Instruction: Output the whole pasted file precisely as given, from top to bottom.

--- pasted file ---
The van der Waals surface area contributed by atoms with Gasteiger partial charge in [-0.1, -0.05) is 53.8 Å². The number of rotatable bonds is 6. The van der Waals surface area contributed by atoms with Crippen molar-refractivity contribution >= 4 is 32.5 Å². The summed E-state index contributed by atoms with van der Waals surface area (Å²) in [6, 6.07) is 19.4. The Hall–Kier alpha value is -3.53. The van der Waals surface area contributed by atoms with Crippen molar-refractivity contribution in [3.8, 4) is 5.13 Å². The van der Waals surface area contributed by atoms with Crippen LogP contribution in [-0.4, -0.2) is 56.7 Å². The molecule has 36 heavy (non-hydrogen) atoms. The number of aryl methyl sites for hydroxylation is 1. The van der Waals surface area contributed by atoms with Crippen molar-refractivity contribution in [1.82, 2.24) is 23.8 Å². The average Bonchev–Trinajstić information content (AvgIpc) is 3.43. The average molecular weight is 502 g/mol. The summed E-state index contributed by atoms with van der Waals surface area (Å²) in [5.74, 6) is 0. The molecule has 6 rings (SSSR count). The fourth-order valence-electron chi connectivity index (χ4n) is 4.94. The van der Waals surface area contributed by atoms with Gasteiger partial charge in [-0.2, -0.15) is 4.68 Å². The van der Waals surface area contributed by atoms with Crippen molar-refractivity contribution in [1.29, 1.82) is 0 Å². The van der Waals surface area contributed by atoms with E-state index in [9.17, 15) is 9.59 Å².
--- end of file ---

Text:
The van der Waals surface area contributed by atoms with Gasteiger partial charge in [-0.1, -0.05) is 53.8 Å². The number of rotatable bonds is 6. The van der Waals surface area contributed by atoms with Crippen molar-refractivity contribution >= 4 is 32.5 Å². The summed E-state index contributed by atoms with van der Waals surface area (Å²) in [6, 6.07) is 19.4. The Hall–Kier alpha value is -3.53. The van der Waals surface area contributed by atoms with Crippen molar-refractivity contribution in [3.8, 4) is 5.13 Å². The van der Waals surface area contributed by atoms with Crippen LogP contribution in [-0.4, -0.2) is 56.7 Å². The molecule has 36 heavy (non-hydrogen) atoms. The number of aryl methyl sites for hydroxylation is 1. The van der Waals surface area contributed by atoms with Crippen molar-refractivity contribution in [1.82, 2.24) is 23.8 Å². The average Bonchev–Trinajstić information content (AvgIpc) is 3.43. The average molecular weight is 502 g/mol. The summed E-state index contributed by atoms with van der Waals surface area (Å²) in [5.74, 6) is 0. The molecule has 6 rings (SSSR count). The fourth-order valence-electron chi connectivity index (χ4n) is 4.94. The van der Waals surface area contributed by atoms with Gasteiger partial charge in [-0.2, -0.15) is 4.68 Å². The van der Waals surface area contributed by atoms with Crippen molar-refractivity contribution in [1.29, 1.82) is 0 Å². The van der Waals surface area contributed by atoms with E-state index in [9.17, 15) is 9.59 Å².